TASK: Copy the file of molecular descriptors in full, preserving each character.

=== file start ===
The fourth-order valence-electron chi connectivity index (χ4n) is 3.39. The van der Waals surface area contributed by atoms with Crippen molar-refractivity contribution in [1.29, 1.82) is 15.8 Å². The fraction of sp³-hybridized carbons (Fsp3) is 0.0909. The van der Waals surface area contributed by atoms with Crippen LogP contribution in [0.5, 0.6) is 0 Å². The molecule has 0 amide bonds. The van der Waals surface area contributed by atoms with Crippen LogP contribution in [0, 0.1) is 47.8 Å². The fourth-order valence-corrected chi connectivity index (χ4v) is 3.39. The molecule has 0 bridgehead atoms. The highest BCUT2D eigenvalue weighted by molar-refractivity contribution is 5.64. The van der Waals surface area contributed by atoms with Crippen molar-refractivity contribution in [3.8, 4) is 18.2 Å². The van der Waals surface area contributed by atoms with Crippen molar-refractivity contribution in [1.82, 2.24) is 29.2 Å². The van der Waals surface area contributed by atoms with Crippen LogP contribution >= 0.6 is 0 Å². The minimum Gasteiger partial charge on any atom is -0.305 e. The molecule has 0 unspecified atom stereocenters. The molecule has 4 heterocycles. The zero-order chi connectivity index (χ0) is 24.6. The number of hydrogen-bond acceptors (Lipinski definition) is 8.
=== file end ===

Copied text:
The fourth-order valence-electron chi connectivity index (χ4n) is 3.39. The van der Waals surface area contributed by atoms with Crippen molar-refractivity contribution in [1.29, 1.82) is 15.8 Å². The fraction of sp³-hybridized carbons (Fsp3) is 0.0909. The van der Waals surface area contributed by atoms with Crippen LogP contribution in [0.5, 0.6) is 0 Å². The molecule has 0 amide bonds. The van der Waals surface area contributed by atoms with Crippen LogP contribution in [0, 0.1) is 47.8 Å². The fourth-order valence-corrected chi connectivity index (χ4v) is 3.39. The molecule has 0 bridgehead atoms. The highest BCUT2D eigenvalue weighted by molar-refractivity contribution is 5.64. The van der Waals surface area contributed by atoms with Crippen molar-refractivity contribution in [3.8, 4) is 18.2 Å². The van der Waals surface area contributed by atoms with Crippen molar-refractivity contribution in [1.82, 2.24) is 29.2 Å². The van der Waals surface area contributed by atoms with Crippen LogP contribution >= 0.6 is 0 Å². The minimum Gasteiger partial charge on any atom is -0.305 e. The molecule has 0 unspecified atom stereocenters. The molecule has 4 heterocycles. The zero-order chi connectivity index (χ0) is 24.6. The number of hydrogen-bond acceptors (Lipinski definition) is 8.